Does anyone else feel like Bible study gets a bad wrap these days? Like we can’t even say those words without people running for cover? I totally get that there is a concern that too much study OF the Word and not enough intimacy WITH the Word is a very real temptation. After all, we can know the Scriptures backwards and forwards and not really know the Lord, meaning we don’t have an intimate relationship with Him. Jesus told the Pharisees in John 5:39-40:
You study the Scriptures diligently because you think that in them you have eternal life. These are the very Scriptures that testify about me, yet you refuse to come to me to have life.
Ouch! But before we throw the baby out with the bathwater, we should look at 2 Timothy 2:15:
Do your best to present yourself to God as one approved, a worker who does not need to be ashamed and who correctly handles the word of truth.
The King James version says it this way:
Study to show thyself approved, a workman that needeth not be to be ashamed, rightly dividing the word of truth.
A group of ladies and I are studying the life of Samuel and wow! At first glance, it seems as if the accounts are so far removed from us, that they may not even be worth reading. Ummmm…. Wrong. Last week, we ran out of time because our discussion was so rich. 1 Samuel 2 recounts the story of wicked priests who were dishonoring the Lord in His place of worship Literally, we talked about how Phinehas and Hophni (don’t you just love Old Testament names?) stole animal fat from the sacrifices. Sounds like a real nail-biter, huh?
From this one passage, we talked about God’s mercy and justice, the seriousness of worship, the importance of disciplining our children, the danger in going through the motions in serving the Lord, the great responsibility on our church leaders, how the Levitical priesthood points to Jesus, how we ourselves ARE His priests….. Do y’all see what I am saying?? This is just what I can remember off the top of my head. And now, a week later, I am still thinking about 1 Samuel 2 and trying (through the power of the Holy Spirit) to respond in obedience.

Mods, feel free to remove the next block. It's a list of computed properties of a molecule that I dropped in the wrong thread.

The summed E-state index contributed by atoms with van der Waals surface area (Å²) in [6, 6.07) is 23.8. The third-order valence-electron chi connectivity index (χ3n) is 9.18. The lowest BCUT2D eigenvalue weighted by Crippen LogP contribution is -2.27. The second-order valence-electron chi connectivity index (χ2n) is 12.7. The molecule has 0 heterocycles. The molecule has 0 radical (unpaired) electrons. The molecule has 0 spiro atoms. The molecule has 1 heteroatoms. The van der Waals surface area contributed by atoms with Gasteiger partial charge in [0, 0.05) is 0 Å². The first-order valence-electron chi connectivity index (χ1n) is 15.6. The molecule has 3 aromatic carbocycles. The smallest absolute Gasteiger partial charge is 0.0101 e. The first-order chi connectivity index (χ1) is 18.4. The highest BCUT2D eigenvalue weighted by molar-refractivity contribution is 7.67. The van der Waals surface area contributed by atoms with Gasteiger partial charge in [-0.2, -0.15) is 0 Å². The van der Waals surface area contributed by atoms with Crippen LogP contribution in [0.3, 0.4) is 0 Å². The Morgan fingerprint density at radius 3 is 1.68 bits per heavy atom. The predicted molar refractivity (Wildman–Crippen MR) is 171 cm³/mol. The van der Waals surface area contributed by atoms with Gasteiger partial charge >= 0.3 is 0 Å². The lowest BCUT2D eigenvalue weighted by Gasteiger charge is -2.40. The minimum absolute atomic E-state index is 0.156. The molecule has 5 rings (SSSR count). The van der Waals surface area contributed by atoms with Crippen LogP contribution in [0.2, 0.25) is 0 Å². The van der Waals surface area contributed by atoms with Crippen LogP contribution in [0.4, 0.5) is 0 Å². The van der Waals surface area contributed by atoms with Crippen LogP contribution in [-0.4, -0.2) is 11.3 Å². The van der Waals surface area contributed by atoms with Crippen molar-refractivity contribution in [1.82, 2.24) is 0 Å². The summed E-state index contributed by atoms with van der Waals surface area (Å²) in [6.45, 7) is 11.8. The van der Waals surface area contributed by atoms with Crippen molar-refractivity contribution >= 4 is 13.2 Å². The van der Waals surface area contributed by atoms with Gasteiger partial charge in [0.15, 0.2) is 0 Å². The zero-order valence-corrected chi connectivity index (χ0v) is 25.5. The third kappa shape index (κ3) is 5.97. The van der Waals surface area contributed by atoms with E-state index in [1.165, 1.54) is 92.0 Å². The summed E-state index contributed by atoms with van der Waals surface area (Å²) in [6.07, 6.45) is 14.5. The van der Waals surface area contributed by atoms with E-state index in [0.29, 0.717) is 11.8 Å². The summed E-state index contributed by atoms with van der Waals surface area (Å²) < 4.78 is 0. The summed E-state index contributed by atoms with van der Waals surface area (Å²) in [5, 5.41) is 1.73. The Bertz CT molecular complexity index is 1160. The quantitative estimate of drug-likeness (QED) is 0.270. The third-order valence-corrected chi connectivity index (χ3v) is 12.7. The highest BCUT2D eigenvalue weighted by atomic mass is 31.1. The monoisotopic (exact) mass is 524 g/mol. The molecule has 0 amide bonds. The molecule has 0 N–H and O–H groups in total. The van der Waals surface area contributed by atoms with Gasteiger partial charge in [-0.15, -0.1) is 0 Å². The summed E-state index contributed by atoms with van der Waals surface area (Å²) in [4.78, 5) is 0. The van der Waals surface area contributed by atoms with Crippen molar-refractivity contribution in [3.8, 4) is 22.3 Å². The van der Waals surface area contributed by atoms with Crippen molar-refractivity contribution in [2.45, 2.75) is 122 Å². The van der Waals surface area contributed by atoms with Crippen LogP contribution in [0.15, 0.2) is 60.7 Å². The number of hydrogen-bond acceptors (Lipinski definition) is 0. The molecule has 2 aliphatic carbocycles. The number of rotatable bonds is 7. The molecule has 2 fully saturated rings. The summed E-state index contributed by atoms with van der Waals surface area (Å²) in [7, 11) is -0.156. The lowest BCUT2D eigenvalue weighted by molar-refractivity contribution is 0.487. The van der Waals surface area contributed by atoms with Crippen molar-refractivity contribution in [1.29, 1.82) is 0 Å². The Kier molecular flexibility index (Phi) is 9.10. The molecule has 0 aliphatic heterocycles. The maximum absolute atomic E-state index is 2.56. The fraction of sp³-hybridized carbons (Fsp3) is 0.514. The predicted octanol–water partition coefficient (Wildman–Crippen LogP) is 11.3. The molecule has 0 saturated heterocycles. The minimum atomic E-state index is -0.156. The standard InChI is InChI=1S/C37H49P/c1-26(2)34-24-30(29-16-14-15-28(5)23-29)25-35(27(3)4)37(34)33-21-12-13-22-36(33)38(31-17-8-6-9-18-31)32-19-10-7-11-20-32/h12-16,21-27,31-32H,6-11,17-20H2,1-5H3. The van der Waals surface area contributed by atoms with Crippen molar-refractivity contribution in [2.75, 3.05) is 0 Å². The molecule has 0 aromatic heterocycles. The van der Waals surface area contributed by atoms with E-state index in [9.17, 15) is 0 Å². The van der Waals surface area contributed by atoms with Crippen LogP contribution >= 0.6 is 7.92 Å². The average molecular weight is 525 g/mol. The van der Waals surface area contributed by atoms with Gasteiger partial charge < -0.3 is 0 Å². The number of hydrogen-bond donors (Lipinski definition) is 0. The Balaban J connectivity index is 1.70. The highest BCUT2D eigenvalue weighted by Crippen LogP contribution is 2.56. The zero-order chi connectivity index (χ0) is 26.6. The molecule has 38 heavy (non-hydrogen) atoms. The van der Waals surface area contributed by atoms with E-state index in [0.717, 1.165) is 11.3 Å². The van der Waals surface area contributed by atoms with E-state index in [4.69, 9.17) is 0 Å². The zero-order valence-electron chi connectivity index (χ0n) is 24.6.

But we had to study to get there. I can’t speak on the ladies’ behalf, but it took some time with my head in my Bible, asking, “Lord, what in the world does this mean?” I had to read slowly, looking at the cross references at times, flipping back to Leviticus of all places, breaking it down, using other study tools, and trying to get to the heart of the matter. Why did the Lord leave this for us in His Word? What is He revealing to us about Himself? What can we learn from a couple of corrupt priests stealing some fat?
It turns out, a whole lot… And I would have missed it if I hadn’t asked the Holy Spirit to teach me along with putting in the effort to study. At times it felt like work. At times I didn’t feel super “spiritual.” But I kept asking Him to show me the wonderful things in His law and He did. And I can’t even tell you how cool it was to meet with a group of women and hear how the Lord spoke to them as well.
The Bible is not just a book; it is the living Word of God. Literally, it is His Word to us. ALL of it (even Leviticus) is useful for us, so that we “may be thoroughly equipped for every good work” (2 Timothy 3:16.) If you are like me, you aren’t going to just pick up Leviticus and skim through it in your quiet time, immediately understanding what it means. It’s going to take some digging and studying. And yet the beauty and truth nestled in that book is so unbelievable, I could cry just thinking about it.
God has given us this amazing gift. Will we take the time to study it?